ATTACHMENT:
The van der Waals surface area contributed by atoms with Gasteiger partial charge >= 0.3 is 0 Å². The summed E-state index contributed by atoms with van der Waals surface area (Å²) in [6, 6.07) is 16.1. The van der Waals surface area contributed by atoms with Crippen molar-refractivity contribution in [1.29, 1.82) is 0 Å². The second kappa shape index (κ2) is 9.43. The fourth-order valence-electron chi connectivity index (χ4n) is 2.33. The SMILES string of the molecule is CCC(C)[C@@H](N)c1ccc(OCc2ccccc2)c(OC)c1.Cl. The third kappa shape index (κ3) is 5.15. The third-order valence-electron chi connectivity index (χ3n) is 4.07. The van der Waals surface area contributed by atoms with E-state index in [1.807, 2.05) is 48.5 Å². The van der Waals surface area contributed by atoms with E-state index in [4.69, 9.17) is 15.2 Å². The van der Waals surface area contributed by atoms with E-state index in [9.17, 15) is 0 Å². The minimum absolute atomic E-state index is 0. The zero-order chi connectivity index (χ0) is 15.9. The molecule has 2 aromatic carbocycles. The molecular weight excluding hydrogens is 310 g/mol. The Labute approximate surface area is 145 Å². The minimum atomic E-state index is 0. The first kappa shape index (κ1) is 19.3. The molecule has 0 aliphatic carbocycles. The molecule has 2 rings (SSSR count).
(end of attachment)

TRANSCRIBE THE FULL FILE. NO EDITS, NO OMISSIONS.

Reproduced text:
The van der Waals surface area contributed by atoms with Gasteiger partial charge >= 0.3 is 0 Å². The summed E-state index contributed by atoms with van der Waals surface area (Å²) in [6, 6.07) is 16.1. The van der Waals surface area contributed by atoms with Crippen molar-refractivity contribution in [1.29, 1.82) is 0 Å². The second kappa shape index (κ2) is 9.43. The fourth-order valence-electron chi connectivity index (χ4n) is 2.33. The SMILES string of the molecule is CCC(C)[C@@H](N)c1ccc(OCc2ccccc2)c(OC)c1.Cl. The third kappa shape index (κ3) is 5.15. The third-order valence-electron chi connectivity index (χ3n) is 4.07. The van der Waals surface area contributed by atoms with E-state index in [1.807, 2.05) is 48.5 Å². The van der Waals surface area contributed by atoms with E-state index in [4.69, 9.17) is 15.2 Å². The van der Waals surface area contributed by atoms with E-state index in [9.17, 15) is 0 Å². The minimum absolute atomic E-state index is 0. The zero-order chi connectivity index (χ0) is 15.9. The molecule has 2 aromatic carbocycles. The molecular weight excluding hydrogens is 310 g/mol. The Labute approximate surface area is 145 Å². The minimum atomic E-state index is 0. The first kappa shape index (κ1) is 19.3. The molecule has 0 aliphatic carbocycles. The molecule has 2 rings (SSSR count).